Once you have a team of developers and a product or a service to support, tracking tickets and issues become quite a big headache. Managing issues using e-mail or some flat documents becomes unsustainable the first time some important issue gets neglected and the CEO freaks out. Programmers love to use tools to solve their problems, so they have developed hundredths of different ticketing and issue management solutions. I've used Bugzilla and Jira at my previous jobs, while at Zemanta we have used Trac. Unfortunately, our Trac has become neglected and consequently our management of tickets and issues deteriorated back to e-mail and flat documents based "system". We have partially solved our problems with managing development tickets by developing TicketTracker, but TicketTracker is not suitable for support issues. We were considering resurrecting Trac, but Trac is developed by programmers for programmers, and is consequently not very fun to use. Some months ago a few of my coworkers started to experiment with Trello to manage their process and the first results were very encouraging. Trello is an on-line service that enables organization of your work using boards, lists, and cards. It has very intuitive and easy to use interface, that is quite fun to use. It's functionality is very limited, but I consider that as an advantage, since it gives me hope that even our CTO could use it (Andraž just hates complex input forms of Bugzilla or Trac). Trello makes up for the limited functionality in user interface by providing a powerful API, that enables development of additional functionality. And since Trello is already quite widely used, many people circumvented Trello's limitations by developing browser extensions that provide functionality not found in Trello. For example, there exists a chrome extension called Trello Scrum, that adds option of attributing story points to Trello cards. And did I mention that Trello is completely free (as in beer) to use?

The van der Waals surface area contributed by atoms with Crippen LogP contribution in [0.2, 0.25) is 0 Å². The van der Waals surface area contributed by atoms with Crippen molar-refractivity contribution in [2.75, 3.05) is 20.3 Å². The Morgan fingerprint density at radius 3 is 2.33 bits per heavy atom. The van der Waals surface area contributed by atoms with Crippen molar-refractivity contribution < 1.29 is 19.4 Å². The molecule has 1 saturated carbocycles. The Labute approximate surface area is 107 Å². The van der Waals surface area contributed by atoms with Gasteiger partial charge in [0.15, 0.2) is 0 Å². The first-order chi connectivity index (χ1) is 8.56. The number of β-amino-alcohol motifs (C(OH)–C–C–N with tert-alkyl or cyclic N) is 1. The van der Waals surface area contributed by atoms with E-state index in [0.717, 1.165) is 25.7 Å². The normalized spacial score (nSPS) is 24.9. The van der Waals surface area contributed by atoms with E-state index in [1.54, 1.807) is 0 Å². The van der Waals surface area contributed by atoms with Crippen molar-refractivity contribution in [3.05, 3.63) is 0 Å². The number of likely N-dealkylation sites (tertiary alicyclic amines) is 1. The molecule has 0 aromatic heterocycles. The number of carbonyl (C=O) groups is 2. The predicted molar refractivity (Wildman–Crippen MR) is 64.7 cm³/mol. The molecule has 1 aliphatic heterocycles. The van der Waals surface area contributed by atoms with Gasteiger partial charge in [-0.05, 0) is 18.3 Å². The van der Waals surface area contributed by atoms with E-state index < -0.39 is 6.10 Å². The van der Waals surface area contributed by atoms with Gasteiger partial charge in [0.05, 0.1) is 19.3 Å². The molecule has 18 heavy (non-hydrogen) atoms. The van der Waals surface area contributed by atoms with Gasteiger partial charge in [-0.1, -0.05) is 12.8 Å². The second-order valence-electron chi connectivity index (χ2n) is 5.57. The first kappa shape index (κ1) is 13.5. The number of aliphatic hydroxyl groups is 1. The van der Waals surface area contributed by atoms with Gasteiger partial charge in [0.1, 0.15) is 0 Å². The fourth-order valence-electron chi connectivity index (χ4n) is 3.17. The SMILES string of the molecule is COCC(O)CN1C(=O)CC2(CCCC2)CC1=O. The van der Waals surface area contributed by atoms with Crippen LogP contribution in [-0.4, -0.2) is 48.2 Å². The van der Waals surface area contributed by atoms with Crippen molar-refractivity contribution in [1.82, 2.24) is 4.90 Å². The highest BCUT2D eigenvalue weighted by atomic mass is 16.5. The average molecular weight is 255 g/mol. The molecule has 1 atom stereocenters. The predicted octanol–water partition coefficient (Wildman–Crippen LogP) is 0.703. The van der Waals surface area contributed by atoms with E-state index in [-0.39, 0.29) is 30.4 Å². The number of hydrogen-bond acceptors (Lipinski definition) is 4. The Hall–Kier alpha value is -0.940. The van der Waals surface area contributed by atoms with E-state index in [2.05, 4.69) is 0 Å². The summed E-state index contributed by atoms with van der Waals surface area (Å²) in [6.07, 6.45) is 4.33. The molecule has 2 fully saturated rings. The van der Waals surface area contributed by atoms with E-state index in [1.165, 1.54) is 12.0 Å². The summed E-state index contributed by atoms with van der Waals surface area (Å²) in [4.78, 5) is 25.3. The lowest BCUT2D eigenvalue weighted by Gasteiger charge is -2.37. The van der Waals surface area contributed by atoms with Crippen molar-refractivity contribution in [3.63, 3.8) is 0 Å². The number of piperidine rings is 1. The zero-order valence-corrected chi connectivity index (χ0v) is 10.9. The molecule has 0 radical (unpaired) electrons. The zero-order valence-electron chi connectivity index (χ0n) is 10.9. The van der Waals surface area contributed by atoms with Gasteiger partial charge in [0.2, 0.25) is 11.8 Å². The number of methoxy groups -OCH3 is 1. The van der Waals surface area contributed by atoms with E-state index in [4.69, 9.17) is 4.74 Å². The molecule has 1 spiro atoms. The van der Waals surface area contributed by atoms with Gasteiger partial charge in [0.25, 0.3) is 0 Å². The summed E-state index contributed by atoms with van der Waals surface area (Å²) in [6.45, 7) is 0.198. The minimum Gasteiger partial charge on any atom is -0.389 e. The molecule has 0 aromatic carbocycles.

For now, we are in a very experimental phase of Trello adoption. The feedback of my colleagues has been so far very positive and we are starting to use Trello for increasingly more use cases. I guess we will know in a month or two, whether Trello is a right solution to support our process, or will we have to look for something different or even develop it ourselves.